A network of urban and rural, schools, home owners, farmers, local Governments, that back on to urban and rural bush could be established with soft release aviaries through out the country further ensuring the Kakariki in numbers that they once where a 120 yrs ago.

Releases of each species should be made several Kms apart to help ensure establishment of each colony and social structure of the flocks. Each release would draw from several captive breeders to ensure genetic diversity.
Kakariki are and extremely brave and hardy native bird. Concern has been expressed as to competition from introduced species of birds (eg Rosella who have a reputation of aggression ) From observations within captive mixed aviaries, Kakariki can more than hold their own against these birds, even thu they maybe 4 or 5 time larger. With the establishment of large flocks, quickly, the breeding rate and hardiness of kakariki, it is very likely the introduced birds would themselves have trouble competing, rather than the common line of thought being the other way around.

Costs:
As mentioned above, it is unlikely Kakariki would ever get funding.
Therefore costs would have to be met privately and sponsorship.

Selection and screening:
of initial breeding stock and aviaries for genetics/disease. I do not have any idea in regards to this, thu an initial investment of $3000 to $10000 would seem to be realistic. We have come across vets, who once realise Kakariki are a native bird, have waved or highly discounted charges. Some of the tests for disease, worms are low material cost and low labour. I am sure that there are Vets who would be prepared to 'give their heart a rub'. I would like to note, todate ALL the vets that have waved costs have been new immigrants to NZ from Sth Africa and Europe.
This is the single biggest hurdle. If Volunteer inspectors, permit processing was carried out over several yrs , this would off set any salary admin costs that DoC currently carry and redirecting these funds to initial screening in the 1st yr.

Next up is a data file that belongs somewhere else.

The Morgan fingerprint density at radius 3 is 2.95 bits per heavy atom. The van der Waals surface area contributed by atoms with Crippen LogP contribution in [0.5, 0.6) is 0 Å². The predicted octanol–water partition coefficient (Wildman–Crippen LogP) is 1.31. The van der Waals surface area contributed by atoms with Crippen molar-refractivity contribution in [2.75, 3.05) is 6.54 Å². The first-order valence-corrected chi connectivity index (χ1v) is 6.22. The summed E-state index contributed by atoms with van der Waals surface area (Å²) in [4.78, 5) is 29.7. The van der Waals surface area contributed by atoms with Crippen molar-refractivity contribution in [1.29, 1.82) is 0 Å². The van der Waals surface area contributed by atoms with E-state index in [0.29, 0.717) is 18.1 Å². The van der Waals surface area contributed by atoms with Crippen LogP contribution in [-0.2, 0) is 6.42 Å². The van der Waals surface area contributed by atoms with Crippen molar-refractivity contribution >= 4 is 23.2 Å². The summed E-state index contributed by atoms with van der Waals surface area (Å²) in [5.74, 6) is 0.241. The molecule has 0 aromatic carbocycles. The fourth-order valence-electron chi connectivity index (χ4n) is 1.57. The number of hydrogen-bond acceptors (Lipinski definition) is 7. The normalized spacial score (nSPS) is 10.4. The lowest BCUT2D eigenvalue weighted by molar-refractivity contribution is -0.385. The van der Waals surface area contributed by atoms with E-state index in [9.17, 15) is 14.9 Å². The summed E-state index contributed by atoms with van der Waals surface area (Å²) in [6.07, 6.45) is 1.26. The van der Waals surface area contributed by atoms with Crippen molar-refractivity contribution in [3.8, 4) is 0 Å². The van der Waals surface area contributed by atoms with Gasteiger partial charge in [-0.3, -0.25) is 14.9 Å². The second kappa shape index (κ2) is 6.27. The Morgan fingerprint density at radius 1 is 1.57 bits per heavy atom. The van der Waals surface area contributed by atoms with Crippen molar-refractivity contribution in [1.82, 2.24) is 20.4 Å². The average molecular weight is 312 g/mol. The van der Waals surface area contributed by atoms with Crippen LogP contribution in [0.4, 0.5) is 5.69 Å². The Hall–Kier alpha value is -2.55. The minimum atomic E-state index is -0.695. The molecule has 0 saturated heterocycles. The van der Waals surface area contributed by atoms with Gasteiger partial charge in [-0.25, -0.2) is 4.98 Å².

Freight:
It is our experience several freight companies, once the know Kakariki are native take the attitude "NZ parrot, what the hell, we will throw them in the cab with the truck driver, anything he should watch for? Charge? what charge? forget it" I'm sure this could be negotiated in a more formal manner.

Aviaries/nesting boxes:
I have spoken to several local lumber yards, and wire mesh manufactures. Yes they could very well be interested in sponsoring material with the right publicity and official stamp of approval. Its not an overly expensive cost.

Construction:
Anyone who can use a measuring tape, square, hand saw, screw driver, mix a little mortar in a wheel barrow, use a spade, and staple gun can build a good aviary....2 people 2 to 3 days.

Feeding and Maintenance:
Breeders already cover this, though with official sanctioning I'm sure the local veg shop or supermarket would be happy to supply fresh veggies fruit nuts. Again not a huge cost.
Breeders already supply labour for cleaning maintenance etc, the only difference they would no longer be doing it to kill their birds at the end of each season.

Breeders/volunteer travel expenses:
A few petrol vouchers would cover this.

Consequences of TOTAL FAILURE:
1/We would KNOW (not supposition) how Kakariki fair against pests, introduced species, able to adapt like Tui do in urban areas.